In the households interviewed, a total of 3,033 eligible women were identified, of whom 2,657 were interviewed, yielding a response rate of 88 percent. Survey results indicate that 1,689 eligible men were identified in the sub-sample of households selected for the male survey and 1,307 were successfully interviewed, yielding a response rate of 77 percent.
The household and women's response rates are slightly lower in urban (92 percent and 86 percent, respectively) than in rural areas (95 percent and 88 percent, respectively), but for men, the response rate is higher in urban (81 percent) than in rural areas (76 percent).
The principal reason for non-response among eligible women and men was the failure to find them at home despite repeated visits to the households. The substantially lower response rates for men reflect the more frequent and longer absences of men from the home.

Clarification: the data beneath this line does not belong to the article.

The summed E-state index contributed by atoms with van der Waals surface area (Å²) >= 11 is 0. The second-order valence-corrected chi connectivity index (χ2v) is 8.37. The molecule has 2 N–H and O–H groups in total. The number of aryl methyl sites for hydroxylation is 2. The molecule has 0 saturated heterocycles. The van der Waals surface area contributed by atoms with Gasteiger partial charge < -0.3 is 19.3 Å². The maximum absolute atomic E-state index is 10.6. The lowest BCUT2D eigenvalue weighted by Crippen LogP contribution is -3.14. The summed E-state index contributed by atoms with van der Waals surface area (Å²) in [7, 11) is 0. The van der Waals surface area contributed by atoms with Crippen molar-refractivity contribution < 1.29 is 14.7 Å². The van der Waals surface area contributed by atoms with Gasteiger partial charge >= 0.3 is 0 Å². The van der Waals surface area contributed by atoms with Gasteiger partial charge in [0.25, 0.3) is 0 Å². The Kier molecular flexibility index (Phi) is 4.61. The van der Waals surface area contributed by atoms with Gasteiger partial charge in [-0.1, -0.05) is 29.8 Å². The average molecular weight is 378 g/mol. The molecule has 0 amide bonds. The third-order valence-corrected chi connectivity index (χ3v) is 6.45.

Because of the non-proportional allocation of the sample to the different economic regions, sampling weights will be required in all analysis using the DHS data to ensure the actual representativity of the sample at both the national and regional levels. The sampling weight for each household is the inverse of its overall selection probability with correction for household non-response; the individual weight is the household weight with correction for individual non-response. Sampling weights are further normalized in order to give the total number of unweighted cases equal to the total number of weighted cases at the national level, for both household weights and individual weights.